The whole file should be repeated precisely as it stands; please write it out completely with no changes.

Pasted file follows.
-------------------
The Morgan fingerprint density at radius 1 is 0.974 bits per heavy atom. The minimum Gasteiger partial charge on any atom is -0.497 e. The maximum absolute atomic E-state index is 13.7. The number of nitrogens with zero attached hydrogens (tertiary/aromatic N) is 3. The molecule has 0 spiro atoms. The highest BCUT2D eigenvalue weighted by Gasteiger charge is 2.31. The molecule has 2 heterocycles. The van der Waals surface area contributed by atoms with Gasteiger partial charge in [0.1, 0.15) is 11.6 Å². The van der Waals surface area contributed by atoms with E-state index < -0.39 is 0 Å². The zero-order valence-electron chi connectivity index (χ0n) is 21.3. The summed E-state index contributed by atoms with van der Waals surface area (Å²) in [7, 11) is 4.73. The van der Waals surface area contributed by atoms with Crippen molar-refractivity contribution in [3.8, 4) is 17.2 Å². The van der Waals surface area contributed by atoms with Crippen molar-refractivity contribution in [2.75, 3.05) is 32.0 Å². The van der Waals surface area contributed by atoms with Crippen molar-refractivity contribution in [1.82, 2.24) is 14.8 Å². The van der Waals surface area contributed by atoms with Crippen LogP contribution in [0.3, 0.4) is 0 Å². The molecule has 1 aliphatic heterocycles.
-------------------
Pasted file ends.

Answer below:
The Morgan fingerprint density at radius 1 is 0.974 bits per heavy atom. The minimum Gasteiger partial charge on any atom is -0.497 e. The maximum absolute atomic E-state index is 13.7. The number of nitrogens with zero attached hydrogens (tertiary/aromatic N) is 3. The molecule has 0 spiro atoms. The highest BCUT2D eigenvalue weighted by Gasteiger charge is 2.31. The molecule has 2 heterocycles. The van der Waals surface area contributed by atoms with Gasteiger partial charge in [0.1, 0.15) is 11.6 Å². The van der Waals surface area contributed by atoms with E-state index < -0.39 is 0 Å². The zero-order valence-electron chi connectivity index (χ0n) is 21.3. The summed E-state index contributed by atoms with van der Waals surface area (Å²) in [7, 11) is 4.73. The van der Waals surface area contributed by atoms with Crippen molar-refractivity contribution in [3.8, 4) is 17.2 Å². The van der Waals surface area contributed by atoms with Crippen molar-refractivity contribution in [2.75, 3.05) is 32.0 Å². The van der Waals surface area contributed by atoms with Crippen molar-refractivity contribution in [1.82, 2.24) is 14.8 Å². The van der Waals surface area contributed by atoms with Crippen LogP contribution in [0.3, 0.4) is 0 Å². The molecule has 1 aliphatic heterocycles.